nachricht Prospect for more effective treatment of nerve pain
20.02.2017 | Universität Zürich

All articles from Health and Medicine >>>

The most recent press releases about innovation >>>

Die letzten 5 Focus-News des innovations-reports im Überblick:

Im Focus: Breakthrough with a chain of gold atoms

In the field of nanoscience, an international team of physicists with participants from Konstanz has achieved a breakthrough in understanding heat transport

In the field of nanoscience, an international team of physicists with participants from Konstanz has achieved a breakthrough in understanding heat transport

Im Focus: DNA repair: a new letter in the cell alphabet

Results reveal how discoveries may be hidden in scientific “blind spots”

Cells need to repair damaged DNA in our genes to prevent the development of cancer and other diseases. Our cells therefore activate and send “repair-proteins”...

Im Focus: Dresdner scientists print tomorrow’s world

The Fraunhofer IWS Dresden and Technische Universität Dresden inaugurated their jointly operated Center for Additive Manufacturing Dresden (AMCD) with a festive ceremony on February 7, 2017. Scientists from various disciplines perform research on materials, additive manufacturing processes and innovative technologies, which build up components in a layer by layer process. This technology opens up new horizons for component design and combinations of functions. For example during fabrication, electrical conductors and sensors are already able to be additively manufactured into components. They provide information about stress conditions of a product during operation.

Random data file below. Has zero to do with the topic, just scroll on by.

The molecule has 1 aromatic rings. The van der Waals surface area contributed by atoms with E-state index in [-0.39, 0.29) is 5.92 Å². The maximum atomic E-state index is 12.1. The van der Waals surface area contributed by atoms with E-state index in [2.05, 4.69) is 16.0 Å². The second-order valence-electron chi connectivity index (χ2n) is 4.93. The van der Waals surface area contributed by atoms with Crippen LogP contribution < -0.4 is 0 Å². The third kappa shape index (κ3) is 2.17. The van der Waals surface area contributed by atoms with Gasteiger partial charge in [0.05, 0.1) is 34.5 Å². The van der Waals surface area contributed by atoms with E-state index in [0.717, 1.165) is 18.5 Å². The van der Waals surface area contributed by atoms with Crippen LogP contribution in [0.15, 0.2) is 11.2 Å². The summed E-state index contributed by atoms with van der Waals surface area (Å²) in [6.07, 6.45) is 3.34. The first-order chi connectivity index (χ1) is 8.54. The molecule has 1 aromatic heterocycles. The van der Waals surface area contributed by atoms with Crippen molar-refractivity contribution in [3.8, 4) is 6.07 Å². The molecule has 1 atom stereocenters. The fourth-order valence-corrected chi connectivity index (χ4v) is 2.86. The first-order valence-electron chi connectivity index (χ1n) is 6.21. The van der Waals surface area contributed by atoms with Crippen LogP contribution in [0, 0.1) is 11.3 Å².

The 3D-printing technology, or additive manufacturing as it is often called, has long made the step out of scientific research laboratories into industrial...

Im Focus: Mimicking nature's cellular architectures via 3-D printing

Research offers new level of control over the structure of 3-D printed materials

Nature does amazing things with limited design materials. Grass, for example, can support its own weight, resist strong wind loads, and recover after being...

Im Focus: Three Magnetic States for Each Hole

Nanometer-scale magnetic perforated grids could create new possibilities for computing. Together with international colleagues, scientists from the Helmholtz Zentrum Dresden-Rossendorf (HZDR) have shown how a cobalt grid can be reliably programmed at room temperature. In addition they discovered that for every hole ("antidot") three magnetic states can be configured. The results have been published in the journal "Scientific Reports".

Physicist Dr. Rantej Bali from the HZDR, together with scientists from Singapore and Australia, designed a special grid structure in a thin layer of cobalt in...

All Focus news of the innovation-report >>>

Anzeige

Anzeige

Event News

Booth and panel discussion – The Lindau Nobel Laureate Meetings at the AAAS 2017 Annual Meeting

13.02.2017 | Event News

Complex Loading versus Hidden Reserves

10.02.2017 | Event News

International Conference on Crystal Growth in Freiburg

09.02.2017 | Event News

 
Latest News

Switched-on DNA

20.02.2017 | Materials Sciences

Second cause of hidden hearing loss identified

20.02.2017 | Health and Medicine

Prospect for more effective treatment of nerve pain

20.02.2017 | Health and Medicine

VideoLinks
B2B-VideoLinks
More VideoLinks >>>